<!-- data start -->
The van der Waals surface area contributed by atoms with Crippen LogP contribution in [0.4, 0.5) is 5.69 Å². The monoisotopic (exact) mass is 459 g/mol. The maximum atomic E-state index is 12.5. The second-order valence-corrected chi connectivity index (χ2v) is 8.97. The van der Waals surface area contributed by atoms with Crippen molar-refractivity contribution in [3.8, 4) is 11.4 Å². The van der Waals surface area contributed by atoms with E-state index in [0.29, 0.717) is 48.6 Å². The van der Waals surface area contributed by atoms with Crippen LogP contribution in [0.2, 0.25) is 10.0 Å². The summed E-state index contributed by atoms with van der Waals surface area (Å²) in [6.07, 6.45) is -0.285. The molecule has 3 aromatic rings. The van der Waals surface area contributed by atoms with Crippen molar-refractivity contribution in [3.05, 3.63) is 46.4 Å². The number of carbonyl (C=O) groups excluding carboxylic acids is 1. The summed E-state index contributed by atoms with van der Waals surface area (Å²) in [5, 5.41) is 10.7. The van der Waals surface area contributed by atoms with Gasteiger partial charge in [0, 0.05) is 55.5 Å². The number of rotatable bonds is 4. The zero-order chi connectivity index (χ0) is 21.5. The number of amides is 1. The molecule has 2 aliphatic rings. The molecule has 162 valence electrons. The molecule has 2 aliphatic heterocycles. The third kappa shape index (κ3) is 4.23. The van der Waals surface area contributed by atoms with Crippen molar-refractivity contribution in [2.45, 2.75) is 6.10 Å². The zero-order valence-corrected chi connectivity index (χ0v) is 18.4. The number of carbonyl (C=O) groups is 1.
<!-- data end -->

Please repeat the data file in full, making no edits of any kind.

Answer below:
The van der Waals surface area contributed by atoms with Crippen LogP contribution in [0.4, 0.5) is 5.69 Å². The monoisotopic (exact) mass is 459 g/mol. The maximum atomic E-state index is 12.5. The second-order valence-corrected chi connectivity index (χ2v) is 8.97. The van der Waals surface area contributed by atoms with Crippen molar-refractivity contribution in [3.8, 4) is 11.4 Å². The van der Waals surface area contributed by atoms with E-state index in [0.29, 0.717) is 48.6 Å². The van der Waals surface area contributed by atoms with Crippen LogP contribution in [0.2, 0.25) is 10.0 Å². The summed E-state index contributed by atoms with van der Waals surface area (Å²) in [6.07, 6.45) is -0.285. The molecule has 3 aromatic rings. The van der Waals surface area contributed by atoms with Crippen molar-refractivity contribution in [3.05, 3.63) is 46.4 Å². The number of carbonyl (C=O) groups excluding carboxylic acids is 1. The summed E-state index contributed by atoms with van der Waals surface area (Å²) in [5, 5.41) is 10.7. The van der Waals surface area contributed by atoms with Gasteiger partial charge in [0, 0.05) is 55.5 Å². The number of rotatable bonds is 4. The zero-order chi connectivity index (χ0) is 21.5. The number of amides is 1. The molecule has 2 aliphatic rings. The molecule has 162 valence electrons. The molecule has 2 aliphatic heterocycles. The third kappa shape index (κ3) is 4.23. The van der Waals surface area contributed by atoms with Crippen molar-refractivity contribution in [2.45, 2.75) is 6.10 Å². The zero-order valence-corrected chi connectivity index (χ0v) is 18.4. The number of carbonyl (C=O) groups is 1.